No telecommunications company ever refused to follow the secret US Foreign Intelligence Surveillance Court’s orders to turn over bulk phone records under the Patriot Act, despite a legal mechanism to do so, the court has revealed.
“To date, no holder of records who has received an order to produce bulk telephony metadata has challenged the legality of such an order,” Foreign Intelligence Surveillance Court Judge Claire Eagan wrote. Her opinion was made public on Tuesday.
“Indeed, no recipient of any Section 215 order has challenged the legality of such an order, despite the explicit statutory mechanism for doing so,” the judge informed, explaining her reasons for reauthorizing the phone records collection “of specified telephone service providers” for three months.
However, according to USA Today, not all phone companies caved in to collaborate with the government. In 2006, before bulk phone records collection was moved under the authority of the FISA court, the only big telecommunications company who refused to help the NSA was Qwest, sources told the newspaper.
On 29 August, Eagan not only approved the US government’s request for the mass collection of data from an unidentified telecommunications firm, but also ordered it declassified.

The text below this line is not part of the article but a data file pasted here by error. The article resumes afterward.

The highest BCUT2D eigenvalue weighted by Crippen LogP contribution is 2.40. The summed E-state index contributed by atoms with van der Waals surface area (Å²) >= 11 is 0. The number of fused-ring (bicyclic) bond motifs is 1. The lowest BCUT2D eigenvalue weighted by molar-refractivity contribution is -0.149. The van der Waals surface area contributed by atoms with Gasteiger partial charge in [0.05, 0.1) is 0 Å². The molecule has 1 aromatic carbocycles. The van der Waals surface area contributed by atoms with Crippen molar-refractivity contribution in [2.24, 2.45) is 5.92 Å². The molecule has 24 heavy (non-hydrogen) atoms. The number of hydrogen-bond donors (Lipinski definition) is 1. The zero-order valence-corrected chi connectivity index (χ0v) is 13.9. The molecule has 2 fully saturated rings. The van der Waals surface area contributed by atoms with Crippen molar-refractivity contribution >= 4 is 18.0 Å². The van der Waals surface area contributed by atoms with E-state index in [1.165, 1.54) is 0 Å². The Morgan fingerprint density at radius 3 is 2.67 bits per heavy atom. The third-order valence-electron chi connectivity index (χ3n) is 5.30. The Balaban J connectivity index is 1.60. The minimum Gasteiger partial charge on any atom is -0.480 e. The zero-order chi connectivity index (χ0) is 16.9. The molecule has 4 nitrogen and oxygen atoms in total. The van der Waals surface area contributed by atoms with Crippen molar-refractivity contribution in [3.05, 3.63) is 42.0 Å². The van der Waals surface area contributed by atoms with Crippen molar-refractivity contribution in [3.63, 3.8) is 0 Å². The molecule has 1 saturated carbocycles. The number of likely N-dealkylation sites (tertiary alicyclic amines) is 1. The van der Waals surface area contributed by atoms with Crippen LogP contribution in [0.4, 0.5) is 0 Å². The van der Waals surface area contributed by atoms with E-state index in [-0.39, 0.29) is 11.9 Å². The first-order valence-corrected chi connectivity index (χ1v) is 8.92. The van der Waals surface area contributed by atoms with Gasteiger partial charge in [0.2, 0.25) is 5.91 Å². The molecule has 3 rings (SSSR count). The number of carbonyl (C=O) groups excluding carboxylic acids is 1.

The collection program, which the government claims is authorized under Section 215 of the Patriot Act, was disclosed by former CIA employee and NSA contractor Edward Snowden.
But Eagan has stated that the collection of phone records does not actually violate the Constitution’s Fourth Amendment, which prohibits unreasonable search and seizure.
The judge said that under Section 215, Congress provided for judicial review of FISA Court orders — first to the FISA Court of Review and, ultimately, to the US Supreme Court. That provides for a “substantial and engaging adversarial process to test the legality of this court’s orders under Section 215,” she noted.
Eagan also stressed in her opinion that prior to Congress reauthorizing Section 215 in 2011, the executive branch provided the intelligence committees of both the House and the Senate with detailed information about how the FISA Court was approving bulk telephone collection under the section. She said the executive branch worked with congressional committees to make sure that each member of Congress knew, or had the opportunity to know, how Section 215 was being implemented under the court’s orders.
Director of National Intelligence James R. Clapper said in a statement that Eagan’s opinion “affirms that the bulk telephony metadata collection is both lawful and constitutional. The release of this opinion is consistent with the president’s call for more transparency on these valuable intelligence programs.”